Ryan Tannehill continues to shine in his second year in this iteration of the Titans' offense. His performance in joint practice on Thursday stood out, according to Jim Wyatt. He is completing 69.6% of his passes in 7-on-7 and team periods combined, dispersing the football among various targets. The Titans expect a bounce-back year, but the backup quarterback position is still important. Malik Willis earned more reps as the No. 2 quarterback following his impressive Week 1 performance, and he mostly struggled. Willis finished 7/17 for 80 yards and a touchdown, adding five carries for 42 yards. The flashes were impressive, as it looks like he moves at a different speed than others on the field. His strong arm was on display, as well. Logan Woodside threw his third interception in two games, making Willis the favorite to lock up the No. 2 role in the final preseason game.
Hassan Haskins turned heads with one run during joint practices. After a significant gain on Wednesday, he lowered his pads and finished his run violently, reminiscent of Derrick Henry. Vrabel challenged Haskins last week, desiring more decisiveness in his runs. Haskins looked like the game slowed down for him in the Week 2 game, taking 12 carries for 39 yards. Julius Chestnut, Haskins' primary competition for the No. 3 role, carried the ball ten times for 35 yards. Neither running back has separated from the other, and the final preseason game may determine who gets the nod in the event of a Henry injury.
Derrick Henry was again held out of the preseason game and saw limited work in team periods during joint practice. The Titans are exercising caution with his workload to ensure he's ready for the wear and tear of the season beginning in Week 1. Dontrell Hilliard was active for Saturday's preseason game, but he solidified his role as the third-down back in practice. Hilliard is a staple in third-and-long and obvious passing situations and could see a fantasy-relevant role in 2022.
"He goes rabbit hunting with a hammer." Those were Mike Vrabel's words on Kyle Philips, the standout rookie that continues to turn heads. Philips dominated 1-on-1s and was a significant factor in 7-on-7s and team periods, furthering the solid start of his career. Philips caught one ball for 11 yards in the team's preseason game, but it was an impressive toe-drag on the sideline. Philips saw four snaps with the starters but was one of just two pass catchers that earned a target. Nick Westbrook-Ikhine was the other, catching one of his two targets for 21 yards.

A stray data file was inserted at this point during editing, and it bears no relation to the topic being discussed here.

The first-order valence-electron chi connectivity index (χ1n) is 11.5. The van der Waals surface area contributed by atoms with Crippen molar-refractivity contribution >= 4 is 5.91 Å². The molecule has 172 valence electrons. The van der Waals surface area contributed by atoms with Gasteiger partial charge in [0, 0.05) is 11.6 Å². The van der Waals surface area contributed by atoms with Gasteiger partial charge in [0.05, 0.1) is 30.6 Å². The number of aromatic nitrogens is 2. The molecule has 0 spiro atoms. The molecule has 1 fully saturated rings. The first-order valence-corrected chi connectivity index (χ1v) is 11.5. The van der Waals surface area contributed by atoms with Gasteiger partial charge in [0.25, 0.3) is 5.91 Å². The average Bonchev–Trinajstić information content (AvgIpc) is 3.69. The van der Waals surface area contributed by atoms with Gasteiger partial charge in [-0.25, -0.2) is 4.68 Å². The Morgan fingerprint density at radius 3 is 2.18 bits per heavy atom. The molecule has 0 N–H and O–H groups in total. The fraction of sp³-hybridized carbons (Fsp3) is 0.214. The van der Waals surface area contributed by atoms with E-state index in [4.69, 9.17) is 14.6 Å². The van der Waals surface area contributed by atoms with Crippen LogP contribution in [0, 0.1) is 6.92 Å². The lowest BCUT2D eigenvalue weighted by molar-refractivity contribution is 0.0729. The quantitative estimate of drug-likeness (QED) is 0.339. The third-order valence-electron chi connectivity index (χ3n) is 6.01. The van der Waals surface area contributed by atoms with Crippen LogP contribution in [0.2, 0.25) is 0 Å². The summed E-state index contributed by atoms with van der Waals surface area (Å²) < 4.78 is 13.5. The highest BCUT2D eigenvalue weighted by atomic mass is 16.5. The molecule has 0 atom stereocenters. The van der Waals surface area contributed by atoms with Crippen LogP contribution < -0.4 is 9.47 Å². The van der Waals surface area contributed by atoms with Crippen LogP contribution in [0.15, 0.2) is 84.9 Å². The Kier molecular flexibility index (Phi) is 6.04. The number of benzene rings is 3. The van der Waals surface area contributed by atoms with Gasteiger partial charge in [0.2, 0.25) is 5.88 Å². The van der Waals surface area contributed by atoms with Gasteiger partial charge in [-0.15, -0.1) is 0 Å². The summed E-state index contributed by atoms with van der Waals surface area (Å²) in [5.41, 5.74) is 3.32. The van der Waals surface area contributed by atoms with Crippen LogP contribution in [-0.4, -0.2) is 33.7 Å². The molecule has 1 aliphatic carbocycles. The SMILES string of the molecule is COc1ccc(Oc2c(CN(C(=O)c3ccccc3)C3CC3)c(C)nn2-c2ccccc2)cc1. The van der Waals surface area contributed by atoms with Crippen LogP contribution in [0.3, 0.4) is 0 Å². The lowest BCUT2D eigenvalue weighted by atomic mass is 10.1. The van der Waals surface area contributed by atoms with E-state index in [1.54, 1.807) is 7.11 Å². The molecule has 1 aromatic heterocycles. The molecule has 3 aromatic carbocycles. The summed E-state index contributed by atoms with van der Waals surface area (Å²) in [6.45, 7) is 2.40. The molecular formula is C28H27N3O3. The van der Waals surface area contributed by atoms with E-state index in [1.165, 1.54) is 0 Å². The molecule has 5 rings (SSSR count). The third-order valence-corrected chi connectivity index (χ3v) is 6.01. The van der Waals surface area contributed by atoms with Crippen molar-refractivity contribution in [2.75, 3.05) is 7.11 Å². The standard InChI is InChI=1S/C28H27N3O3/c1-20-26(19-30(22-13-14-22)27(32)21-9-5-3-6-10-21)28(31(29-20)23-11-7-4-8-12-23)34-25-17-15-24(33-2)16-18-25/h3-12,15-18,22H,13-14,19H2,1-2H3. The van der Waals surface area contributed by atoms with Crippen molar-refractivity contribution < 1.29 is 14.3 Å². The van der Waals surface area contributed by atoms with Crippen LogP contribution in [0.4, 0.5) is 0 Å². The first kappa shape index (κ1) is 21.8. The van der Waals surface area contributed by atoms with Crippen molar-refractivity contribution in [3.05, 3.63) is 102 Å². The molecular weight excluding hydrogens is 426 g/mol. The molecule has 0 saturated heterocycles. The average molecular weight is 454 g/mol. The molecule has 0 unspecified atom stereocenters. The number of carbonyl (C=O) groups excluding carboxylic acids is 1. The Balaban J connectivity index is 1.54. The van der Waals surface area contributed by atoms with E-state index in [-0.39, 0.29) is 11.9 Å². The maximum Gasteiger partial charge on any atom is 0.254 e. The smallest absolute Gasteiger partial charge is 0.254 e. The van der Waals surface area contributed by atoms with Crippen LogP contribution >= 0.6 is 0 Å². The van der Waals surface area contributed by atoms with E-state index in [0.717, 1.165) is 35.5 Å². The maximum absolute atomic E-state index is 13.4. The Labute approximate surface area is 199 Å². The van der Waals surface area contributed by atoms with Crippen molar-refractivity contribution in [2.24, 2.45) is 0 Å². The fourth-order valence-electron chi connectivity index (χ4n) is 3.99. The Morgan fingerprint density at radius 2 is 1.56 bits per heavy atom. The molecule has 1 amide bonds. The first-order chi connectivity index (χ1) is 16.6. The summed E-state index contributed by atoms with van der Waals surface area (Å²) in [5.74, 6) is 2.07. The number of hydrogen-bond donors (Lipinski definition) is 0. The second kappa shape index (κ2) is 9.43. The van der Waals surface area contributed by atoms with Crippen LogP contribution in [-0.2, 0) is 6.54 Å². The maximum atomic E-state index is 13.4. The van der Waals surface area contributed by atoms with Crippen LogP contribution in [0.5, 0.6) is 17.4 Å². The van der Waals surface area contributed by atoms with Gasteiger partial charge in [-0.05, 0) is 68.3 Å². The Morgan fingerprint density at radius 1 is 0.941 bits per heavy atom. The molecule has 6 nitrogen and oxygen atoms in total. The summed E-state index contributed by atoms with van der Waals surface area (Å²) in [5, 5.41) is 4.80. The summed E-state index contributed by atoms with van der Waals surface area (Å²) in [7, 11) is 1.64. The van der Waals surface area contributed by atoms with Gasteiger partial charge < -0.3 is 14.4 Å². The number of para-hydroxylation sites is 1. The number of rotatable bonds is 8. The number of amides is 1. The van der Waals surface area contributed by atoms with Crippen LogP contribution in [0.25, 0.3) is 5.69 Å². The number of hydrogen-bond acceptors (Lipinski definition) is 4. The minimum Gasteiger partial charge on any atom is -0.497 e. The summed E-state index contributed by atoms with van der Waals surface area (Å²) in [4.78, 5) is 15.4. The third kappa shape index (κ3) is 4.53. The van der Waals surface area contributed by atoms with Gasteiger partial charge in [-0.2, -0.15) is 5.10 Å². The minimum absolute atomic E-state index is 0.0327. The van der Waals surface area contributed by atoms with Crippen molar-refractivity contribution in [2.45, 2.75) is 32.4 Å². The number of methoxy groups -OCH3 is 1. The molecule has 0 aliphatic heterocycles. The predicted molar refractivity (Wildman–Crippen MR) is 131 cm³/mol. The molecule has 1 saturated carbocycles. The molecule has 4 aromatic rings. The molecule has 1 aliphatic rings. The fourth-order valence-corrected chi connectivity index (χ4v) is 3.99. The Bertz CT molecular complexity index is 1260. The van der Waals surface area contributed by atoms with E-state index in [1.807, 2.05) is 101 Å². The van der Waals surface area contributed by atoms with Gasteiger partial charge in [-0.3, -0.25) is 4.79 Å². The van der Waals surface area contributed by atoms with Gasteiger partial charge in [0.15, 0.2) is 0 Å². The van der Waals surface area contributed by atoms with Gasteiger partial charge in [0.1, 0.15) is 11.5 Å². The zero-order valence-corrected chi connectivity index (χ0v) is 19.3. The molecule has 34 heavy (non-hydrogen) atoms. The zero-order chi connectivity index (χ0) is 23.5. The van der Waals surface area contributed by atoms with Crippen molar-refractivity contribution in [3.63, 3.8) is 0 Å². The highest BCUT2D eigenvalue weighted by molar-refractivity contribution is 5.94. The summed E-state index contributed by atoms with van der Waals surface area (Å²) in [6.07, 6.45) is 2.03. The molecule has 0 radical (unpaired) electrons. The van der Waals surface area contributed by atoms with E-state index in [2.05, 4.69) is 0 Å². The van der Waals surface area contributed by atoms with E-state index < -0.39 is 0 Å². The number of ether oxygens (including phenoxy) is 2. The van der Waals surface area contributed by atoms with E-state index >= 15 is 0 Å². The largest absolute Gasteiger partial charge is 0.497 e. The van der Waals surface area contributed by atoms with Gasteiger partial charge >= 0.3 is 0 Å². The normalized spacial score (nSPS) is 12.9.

Westbrook-Ikhine has continued to operate as the No. 2 receiver in camp behind Robert Woods, fending off Treylon Burks, Philips, and others competing for a role. Burks had another up-and-down week, leaving practice early on Wednesday before impressing on Thursday. He caught one ball for four yards, played into the fourth quarter with the second and third-team offense, and tweaked his leg. Burks ran wide open on one play, but Malik Willis failed to hit him on an underneath drag route. His inconsistent camp has been notable, and Philips' emergence could prove a difficulty for Burks' redraft value. Reggie Roberson Jr caught four balls for 47 yards in his first preseason action as he continued to push for a roster spot.
Chigoziem Okonkwo found the end zone in the first half of the contest on Saturday. After hanging in the pocket, Malik Willis zipped a throw to Okonkwo on the edge of the goal line, and Okonkwo plucked it out of the air. He continues to shine when given the opportunity and could eat into Geoff Swaim's reps as the No. 2 tight end. Austin Hooper quietly performs well in practice, earning targets, especially in 2-minute and red zone drills.
Corners Caleb Farley and Roger McCreary continue to duke it out for the No. 2 cornerback position. However, Elijah Molden's absence has given both a path onto the field early in the year. Farley has been more inconsistent but stands out more when locked in. The Titans have a good problem to deal with, with plenty of talent in their defensive backfield. The pass rush continues to impress, with David Anenih, Rashad Weaver, Olasunkanmi Adeniyi, and Da'Shawn Hand each logging a sack in Week 2. The Titans don't have big names down the depth chart, but they should continue to be an effective defense for fantasy.
There is a possible battle brewing at right tackle between second-year player Dillon Radunz and rookie Nicholas Petit-Frere (third round, Ohio State). Radunz has been with the first team throughout the offseason, but Petit-Frere has been stealing reps, little by little. The competition is a welcome change for this group; in the end, both could see real action. The left guard position has seen Aaron Brewer holding off Jamarco Jones. Jones has had a rough camp, fist-fighting with team captain Taylor Lewan. This group is exciting, but they only grade about average.
Updates from Week 2
Malik Willis put on a show on Thursday night, completing six of his eleven attempts for 107 yards while adding 38 yards and a score on the ground in his first preseason start. Willis had quietly strung together multiple strong practices, albeit with inconsistencies. With Ryan Tannehill held out, Willis got the start, showing off his playmaking ability and unleashing a pair of impressive deep balls to each sideline. Willis recently said he is lightyears ahead of where he was at the start of rookie minicamp, praising his coaches and teammates for assisting his development. That development showed on Thursday night, but Willis nor fellow backup quarterback Logan Woodside will present a threat to Ryan Tannehill's job. Woodside threw a pair of interceptions, furthering the notion of a battle for the No. 2 quarterback job. Woodside made quicker decisions despite the interceptions, and the offense functioned more similarly to the Tannehill iteration with him under center. The battle will continue throughout the preseason.